My Math Forum Feature of binomials

 Number Theory Number Theory Math Forum

 September 25th, 2013, 08:11 AM #1 Senior Member   Joined: Sep 2010 Posts: 221 Thanks: 20 Feature of binomials I recently discovered for myself the following feature. When N is prime starting with N=5 the expanded polynomial $(X+Y)^N-[X^N+Y^N ]$ is divisible by $X^2+XY+Y^2$ if sum of coefficients of middle terms i.e. $2^N-2$ is divided by 3. Starting with N=7 the polynomial is divisible by $(X^2+XY+Y^2)^2=X^4+2X^3 Y+3X^2 Y^2+2XY^3+Y^4$ if the sum $2^N-2$ is divided by 9. Can it or has it been proved or is it just a conjecture?
 September 25th, 2013, 11:58 AM #2 Senior Member   Joined: Feb 2012 Posts: 628 Thanks: 1 Re: Feature of binomials Not just a conjecture, I think. In fact, I would presume that if $3^K$ is the largest power of 3 that divides $2^N - 2$, and N is prime, then $(X + Y)^N - [X^N + Y^N]$ is divisible by $(X^2 + XY + Y^2)^K$.
September 26th, 2013, 04:33 PM   #3
Senior Member

Joined: Sep 2010

Posts: 221
Thanks: 20

Re: Feature of binomials

Quote:
 Originally Posted by icemanfan Not just a conjecture, I think. In fact, I would presume that if $3^K$ is the largest power of 3 that divides $2^N - 2$, and N is prime, then $(X + Y)^N - [X^N + Y^N]$ is divisible by $(X^2 + XY + Y^2)^K$.
If it's not a conjecture does a proof of divisibility of $(X + Y)^N - [X^N + Y^N]$ by $X^2 + XY + Y^2$ exist?
I tested the case of N=37 where $2^{36}-1$ is divided by $3^3$. And $(X+Y)^{37}-(X^{37}+Y^{37})$ appeared divisible by $(X^2 + XY + Y^2)^2$ but I failed to divide the quotient by the third $X^2+XY+Y^2$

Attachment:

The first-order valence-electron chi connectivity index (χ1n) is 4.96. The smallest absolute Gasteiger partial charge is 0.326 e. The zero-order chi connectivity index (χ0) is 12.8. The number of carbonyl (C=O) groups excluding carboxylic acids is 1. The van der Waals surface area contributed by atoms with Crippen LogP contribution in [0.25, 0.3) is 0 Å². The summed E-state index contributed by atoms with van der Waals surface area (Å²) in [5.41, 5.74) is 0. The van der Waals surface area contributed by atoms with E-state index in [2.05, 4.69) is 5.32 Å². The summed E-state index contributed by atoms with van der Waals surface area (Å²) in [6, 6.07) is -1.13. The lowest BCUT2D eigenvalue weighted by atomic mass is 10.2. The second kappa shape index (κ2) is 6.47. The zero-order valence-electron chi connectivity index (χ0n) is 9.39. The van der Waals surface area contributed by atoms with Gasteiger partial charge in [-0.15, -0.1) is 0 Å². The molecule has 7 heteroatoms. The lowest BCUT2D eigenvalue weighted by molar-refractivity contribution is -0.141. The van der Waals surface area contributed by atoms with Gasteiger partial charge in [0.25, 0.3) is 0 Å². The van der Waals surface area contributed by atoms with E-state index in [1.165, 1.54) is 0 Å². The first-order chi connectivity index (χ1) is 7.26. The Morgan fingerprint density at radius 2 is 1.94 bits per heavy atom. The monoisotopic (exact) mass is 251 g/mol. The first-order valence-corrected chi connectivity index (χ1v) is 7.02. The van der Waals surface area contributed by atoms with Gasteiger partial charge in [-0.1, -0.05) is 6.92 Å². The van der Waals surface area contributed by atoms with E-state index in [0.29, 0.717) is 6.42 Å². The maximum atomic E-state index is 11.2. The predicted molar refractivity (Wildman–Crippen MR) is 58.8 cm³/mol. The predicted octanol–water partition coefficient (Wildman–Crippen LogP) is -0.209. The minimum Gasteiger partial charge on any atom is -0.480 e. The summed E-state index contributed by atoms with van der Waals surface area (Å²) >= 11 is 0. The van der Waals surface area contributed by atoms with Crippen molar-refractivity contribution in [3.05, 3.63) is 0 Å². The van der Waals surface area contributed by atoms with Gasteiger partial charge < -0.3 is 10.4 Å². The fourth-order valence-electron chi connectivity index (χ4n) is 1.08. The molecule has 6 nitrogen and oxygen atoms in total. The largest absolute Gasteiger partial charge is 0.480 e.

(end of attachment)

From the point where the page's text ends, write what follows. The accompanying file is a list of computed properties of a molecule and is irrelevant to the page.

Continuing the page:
September 26th, 2013, 07:16 PM #4 Senior Member     Joined: May 2013 From: EspaÃ±a Posts: 151 Thanks: 4 Re: Feature of binomials Hello. Do not be if I have understood well the question. If it is not like that, I ask for excuses. In his day I verified all the prime, major numbers that 3, up to 43. It is fulfilled: 1º) Prime numbers, power of the form: $6k-1$ Example: 5, 11, 17, 23, 29, 41 $x^2+xy+y^2 | (x+y)^n-(x^n+y^n)$ 2º) Prime numbers, power of the form: $6k+1$ Example: 7, 13, 19, 31, 37, 43 $(x^2+xy+y^2)^2 | (x+y)^n-(x^n+y^n)$ Equally: 1º) Prime numbers, power of the form: $6k-1$ $x^2-xy+y^2 | (x-y)^n-(x^n-y^n)$ 2º) Prime numbers, power of the form: $6k+1$ $(x^2-xy+y^2)^2 | (x-y)^n-(x^n-y^n)$ Regards.
September 27th, 2013, 07:03 AM   #5
Senior Member

Joined: Sep 2010

Posts: 221
Thanks: 20

Re: Feature of binomials

Quote:
 Originally Posted by mente oscura 1º) Prime numbers, power of the form: $6k-1$ Example: 5, 11, 17, 23, 29, 41 $x^2+xy+y^2 | (x+y)^n-(x^n+y^n)$ 2º) Prime numbers, power of the form: $6k+1$ Example: 7, 13, 19, 31, 37, 43
You are right. Obviously there may be infinite number of examples.

 Tags binomials, feature

 Thread Tools Display Modes Linear Mode

 Similar Threads Thread Thread Starter Forum Replies Last Post PhizKid Algebra 2 May 14th, 2013 12:48 PM RocketBG Algebra 2 January 16th, 2012 12:53 PM ChristinaScience Algebra 3 February 14th, 2011 06:37 PM micahat Algebra 3 May 27th, 2009 03:34 PM

 Contact - Home - Forums - Cryptocurrency Forum - Top